Department of Admissions records
Northeastern University's Office of Admissions formed in 1927 under director Milton John Schlagenhauf, replacing a Committee on Admissions. Enrollment increased drastically after World War II, from 3,623 students in 1944 to 10,671 in 1947, and it steadily increased each succeeding year. Northeastern University made a concerted effort to recruit students and provide scholarships to those who could not afford college. In 1960, an Associate Director of Admissions was hired in response to the steady increase in student admissions. In 1964, Northeastern University received a grant from the Ford Foundation to recruit more African American students. In the early 1970s, Northeastern University increased the numbers of minority and female students. In the late 1980s, fewer students were enrolling in colleges across the country, due to a struggling economy and a decreased pool of college-age students. In 1990, Northeastern University suffered a 28% decline in the number of enrolled students from the previous year. To stabilize enrollment, the school began to downsize, adopting a stricter admissions standards for incoming students. Previously, Northeastern University had an almost open undergraduate admissions policy, accepting 90% of freshman applicants. The new standards kept freshman class sizes between 2,500 and 2,800 students, increased the selectivity of the admissions process, and increased financial aid to retain high caliber students. This dramatic shift in admissions policies sustained Northeastern University through its financial crisis and continues to support its initiative to become a top 100 research university. Mainly admissions brochures. The collection is unprocessed. 46/4 Add to A75. Accessioned 2008 Dec 22.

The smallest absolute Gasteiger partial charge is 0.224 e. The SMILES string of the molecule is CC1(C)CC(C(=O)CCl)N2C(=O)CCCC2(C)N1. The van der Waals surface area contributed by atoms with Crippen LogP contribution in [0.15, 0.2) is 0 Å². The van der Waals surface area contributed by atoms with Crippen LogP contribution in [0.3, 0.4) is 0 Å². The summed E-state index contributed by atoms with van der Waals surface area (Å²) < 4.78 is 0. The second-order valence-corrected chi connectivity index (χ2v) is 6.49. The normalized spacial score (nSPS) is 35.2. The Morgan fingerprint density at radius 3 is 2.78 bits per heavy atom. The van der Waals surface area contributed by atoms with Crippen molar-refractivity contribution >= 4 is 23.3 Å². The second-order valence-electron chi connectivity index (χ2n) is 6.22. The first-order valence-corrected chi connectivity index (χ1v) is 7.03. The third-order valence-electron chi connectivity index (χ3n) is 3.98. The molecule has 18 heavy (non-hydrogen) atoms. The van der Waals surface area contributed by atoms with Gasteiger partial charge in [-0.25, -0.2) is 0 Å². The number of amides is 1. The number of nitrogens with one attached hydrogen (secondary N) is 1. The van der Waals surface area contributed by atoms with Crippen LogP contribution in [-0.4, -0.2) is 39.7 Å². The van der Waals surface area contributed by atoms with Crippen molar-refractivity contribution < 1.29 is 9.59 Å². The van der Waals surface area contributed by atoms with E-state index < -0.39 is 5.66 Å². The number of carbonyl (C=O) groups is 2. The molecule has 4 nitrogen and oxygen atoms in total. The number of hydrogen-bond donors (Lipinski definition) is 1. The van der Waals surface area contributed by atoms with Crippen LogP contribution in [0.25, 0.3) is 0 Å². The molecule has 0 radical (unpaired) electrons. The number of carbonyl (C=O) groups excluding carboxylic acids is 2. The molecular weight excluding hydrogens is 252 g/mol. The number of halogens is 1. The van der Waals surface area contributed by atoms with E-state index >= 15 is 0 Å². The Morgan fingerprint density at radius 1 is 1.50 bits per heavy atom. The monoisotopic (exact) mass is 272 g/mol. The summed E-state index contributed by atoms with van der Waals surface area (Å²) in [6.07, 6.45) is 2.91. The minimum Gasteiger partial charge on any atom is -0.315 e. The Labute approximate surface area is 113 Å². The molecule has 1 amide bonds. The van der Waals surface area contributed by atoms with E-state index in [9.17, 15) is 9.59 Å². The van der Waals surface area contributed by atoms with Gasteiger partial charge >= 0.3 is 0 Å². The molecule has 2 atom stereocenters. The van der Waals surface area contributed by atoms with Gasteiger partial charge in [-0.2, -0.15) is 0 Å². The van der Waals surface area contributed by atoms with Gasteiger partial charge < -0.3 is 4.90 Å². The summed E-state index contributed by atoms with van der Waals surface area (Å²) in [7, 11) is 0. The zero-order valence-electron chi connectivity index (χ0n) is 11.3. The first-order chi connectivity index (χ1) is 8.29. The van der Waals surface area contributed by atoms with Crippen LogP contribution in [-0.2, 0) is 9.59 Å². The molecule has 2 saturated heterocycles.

Requests for permission to publish material from this collection should be discussed with the University Archivist.
- ca. 2002-2008
0.15 cubic feet (0.15 cubic feet in 1 half-manuscript box.)